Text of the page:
Barnardo’s, a major children’s charity in the UK, has found that children as young as eight are being sexually exploited online via social media. In prior years, the youngest respondents to the Barnardo’s survey were 10, suggesting an unfortunate downward trend in progress.
The newest draw for young children, and sadly those who prey on them, is live streaming. Barnardo’s says that video streaming apps like TikTok, as well as streaming within already-popular apps like Instagram, are both extremely popular and very hard to moderate. When you add in the real-time comments posted directly to the person streaming, unfortunately you have an environment that’s ripe for exploitation.
Just last year, Barnardo’s ran a survey via YouGov in the UK and found 57% of 12-year-olds surveyed and 28% of 10-year-olds had live-streamed content on apps that are supposed to be used only by over-13s. In addition, about a quarter of the 10 to 16-year-olds surveyed said they regretted something they had posted online via live streaming.
Barnardo’s Chief Executive Javed Khan:
It’s vital that parents get to know and understand the technology their children are using and make sure they have appropriate security settings in place. They should also talk to their children about sex and relationships and the possible risks and dangers online so children feel able to confide in them if something doesn’t feel right.
Contrary to some popular opinion on the subject, Barnardo’s says that based on the children they have helped, there’s no typical profile of a child who tends to fall victim to sexual exploitation online. The stereotype of the child from a troubled home being a ripe target for exploitation online doesn’t appear to hold true.
Any child can become a victim of sexual exploitation. All children are vulnerable and there is no stereotypical ‘at risk’ profile for victims of any type of sexual abuse or exploitation.
Protecting kids online
As with most security issues, there’s no one-size-fits-all solution to protecting kids online – there need to be layers of protection in place to address the complexities at hand.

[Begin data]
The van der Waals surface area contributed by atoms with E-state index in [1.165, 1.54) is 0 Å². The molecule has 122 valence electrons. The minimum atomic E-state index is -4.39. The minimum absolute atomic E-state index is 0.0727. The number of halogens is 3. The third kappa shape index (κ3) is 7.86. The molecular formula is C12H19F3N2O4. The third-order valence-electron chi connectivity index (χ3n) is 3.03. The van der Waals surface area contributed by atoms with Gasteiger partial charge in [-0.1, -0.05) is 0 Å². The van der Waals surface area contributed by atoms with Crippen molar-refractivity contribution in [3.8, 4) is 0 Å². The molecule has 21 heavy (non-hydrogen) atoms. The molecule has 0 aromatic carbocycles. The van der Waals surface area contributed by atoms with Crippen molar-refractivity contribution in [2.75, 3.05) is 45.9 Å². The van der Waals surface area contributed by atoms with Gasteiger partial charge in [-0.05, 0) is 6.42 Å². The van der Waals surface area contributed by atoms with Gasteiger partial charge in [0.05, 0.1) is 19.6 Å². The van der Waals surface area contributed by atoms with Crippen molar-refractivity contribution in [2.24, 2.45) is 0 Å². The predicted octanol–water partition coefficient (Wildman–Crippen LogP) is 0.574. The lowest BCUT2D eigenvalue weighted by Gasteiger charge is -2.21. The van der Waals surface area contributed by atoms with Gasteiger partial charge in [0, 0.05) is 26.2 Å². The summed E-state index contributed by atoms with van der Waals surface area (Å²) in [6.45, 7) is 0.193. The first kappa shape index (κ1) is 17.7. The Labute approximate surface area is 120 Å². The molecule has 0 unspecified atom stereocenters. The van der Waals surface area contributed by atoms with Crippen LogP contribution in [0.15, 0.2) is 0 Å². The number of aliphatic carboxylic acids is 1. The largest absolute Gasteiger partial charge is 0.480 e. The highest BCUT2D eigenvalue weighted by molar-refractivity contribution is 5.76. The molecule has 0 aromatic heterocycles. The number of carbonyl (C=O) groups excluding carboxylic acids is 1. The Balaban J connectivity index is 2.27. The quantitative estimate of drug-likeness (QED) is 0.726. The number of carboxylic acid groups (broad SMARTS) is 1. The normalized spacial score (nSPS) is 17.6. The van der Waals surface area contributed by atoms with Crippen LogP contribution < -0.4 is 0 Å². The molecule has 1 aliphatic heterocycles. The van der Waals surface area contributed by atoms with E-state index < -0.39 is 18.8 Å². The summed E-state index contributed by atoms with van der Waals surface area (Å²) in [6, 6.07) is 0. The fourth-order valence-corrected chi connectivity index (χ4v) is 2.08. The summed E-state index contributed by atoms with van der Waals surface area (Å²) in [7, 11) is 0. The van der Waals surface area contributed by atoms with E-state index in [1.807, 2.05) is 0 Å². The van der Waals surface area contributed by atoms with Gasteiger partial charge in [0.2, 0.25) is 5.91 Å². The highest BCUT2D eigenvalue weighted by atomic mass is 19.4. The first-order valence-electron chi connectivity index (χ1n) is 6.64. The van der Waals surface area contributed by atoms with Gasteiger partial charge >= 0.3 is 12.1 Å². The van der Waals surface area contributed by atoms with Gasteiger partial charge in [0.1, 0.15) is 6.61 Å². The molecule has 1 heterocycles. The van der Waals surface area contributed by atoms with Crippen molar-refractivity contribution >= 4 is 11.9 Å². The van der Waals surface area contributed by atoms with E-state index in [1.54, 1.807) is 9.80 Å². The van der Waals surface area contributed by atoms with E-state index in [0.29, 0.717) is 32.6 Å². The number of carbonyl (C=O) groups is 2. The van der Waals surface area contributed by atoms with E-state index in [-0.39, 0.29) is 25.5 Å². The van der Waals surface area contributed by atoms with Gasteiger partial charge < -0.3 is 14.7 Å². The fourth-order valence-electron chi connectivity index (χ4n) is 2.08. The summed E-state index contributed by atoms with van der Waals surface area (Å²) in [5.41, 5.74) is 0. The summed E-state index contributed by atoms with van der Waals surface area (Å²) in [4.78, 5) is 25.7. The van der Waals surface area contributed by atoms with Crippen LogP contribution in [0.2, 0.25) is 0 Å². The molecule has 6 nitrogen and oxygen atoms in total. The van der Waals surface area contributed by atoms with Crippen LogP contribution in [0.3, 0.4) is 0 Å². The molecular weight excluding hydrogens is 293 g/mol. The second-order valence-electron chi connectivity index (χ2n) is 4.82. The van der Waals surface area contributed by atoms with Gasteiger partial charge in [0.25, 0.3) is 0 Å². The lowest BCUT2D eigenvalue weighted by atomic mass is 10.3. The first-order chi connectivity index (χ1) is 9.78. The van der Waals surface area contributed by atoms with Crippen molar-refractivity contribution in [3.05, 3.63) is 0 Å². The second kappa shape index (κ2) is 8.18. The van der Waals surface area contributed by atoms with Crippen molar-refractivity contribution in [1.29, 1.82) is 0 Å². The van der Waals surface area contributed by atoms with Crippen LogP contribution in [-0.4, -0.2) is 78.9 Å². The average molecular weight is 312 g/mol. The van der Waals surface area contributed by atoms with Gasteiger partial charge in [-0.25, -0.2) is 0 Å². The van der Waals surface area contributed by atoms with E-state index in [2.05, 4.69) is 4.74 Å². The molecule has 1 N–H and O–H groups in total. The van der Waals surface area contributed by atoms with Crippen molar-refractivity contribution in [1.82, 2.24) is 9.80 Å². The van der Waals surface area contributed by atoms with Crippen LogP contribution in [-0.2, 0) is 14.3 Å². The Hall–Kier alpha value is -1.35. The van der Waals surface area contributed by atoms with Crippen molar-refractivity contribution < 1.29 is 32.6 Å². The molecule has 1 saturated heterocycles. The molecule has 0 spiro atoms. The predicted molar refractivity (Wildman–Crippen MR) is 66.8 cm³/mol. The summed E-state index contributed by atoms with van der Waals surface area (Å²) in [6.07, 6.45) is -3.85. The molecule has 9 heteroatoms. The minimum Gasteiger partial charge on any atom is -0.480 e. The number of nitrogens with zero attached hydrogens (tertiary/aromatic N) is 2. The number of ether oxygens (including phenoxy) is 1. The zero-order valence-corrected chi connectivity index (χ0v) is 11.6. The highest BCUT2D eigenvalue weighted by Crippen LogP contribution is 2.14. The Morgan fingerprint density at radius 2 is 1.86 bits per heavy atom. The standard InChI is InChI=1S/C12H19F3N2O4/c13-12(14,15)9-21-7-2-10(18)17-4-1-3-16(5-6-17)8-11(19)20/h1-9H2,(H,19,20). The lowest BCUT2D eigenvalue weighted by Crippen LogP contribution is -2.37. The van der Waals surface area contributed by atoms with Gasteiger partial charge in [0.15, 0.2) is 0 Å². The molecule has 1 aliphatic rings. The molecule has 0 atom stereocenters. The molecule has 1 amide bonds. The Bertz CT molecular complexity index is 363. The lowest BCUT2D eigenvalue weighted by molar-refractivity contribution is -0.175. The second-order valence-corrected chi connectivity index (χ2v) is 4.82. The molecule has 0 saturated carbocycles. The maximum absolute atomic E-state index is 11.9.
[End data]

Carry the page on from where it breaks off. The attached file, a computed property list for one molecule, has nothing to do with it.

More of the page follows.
Parents, some questions to ask yourself:
- Do you have protective measures in place on the technology your children use? If they have social media, are their profiles locked down from public view?
- Have you talked to your child about not sharing their accounts or passwords? (Passwords should stay secret, and accounts should never be shared with anyone else, not even your closest buddies.)
- Have you talked to your children about appropriate behavior online, what kind of sharing is okay and what kind is not, and why?
- Do you know who your child is interacting with online? Are they only people they know in person?
- Do you and your children know what kinds of questions can be red flags? Not just obvious things like asking for their name and address, but also where they go to school, what kinds of landmarks they might live near, their parents’ names, even problems they’re having – predators use this kind of information to establish trust and try to meet in person.
- Do your children feel safe talking to you about what they’re experiencing online, and do they feel comfortable telling you if something feels wrong?
It is incumbent on parents not only to put protective measures in place and to establish a trust with their children, but also to know how to spot the warning signs of grooming, exploitation, or bullying.
According to “Enough is Enough,” a US-based nonprofit that works to stop online child predation and wants to make the internet safer for children, changes in a child’s behavior around online activity should be a red flag. For example:
- If your kid becomes angry (or angrier than normal) about not being able to go online.
- If your child is suddenly secretive about what they’re doing online, to the point of trying to hide what they’re doing, like suddenly putting the phone away or closing a laptop screen.
- If your child withdraws from being around family or friends in order to be online.
If your solution is to simply “turn the internet off” at home, remember that your kids have ways to access the internet at school or with friends when you’re not around. It would be wonderful if the solution to all this was to keep children in a walled garden until they are 18, but it does them a disservice to not give them the tools they need to make good decisions and protect themselves.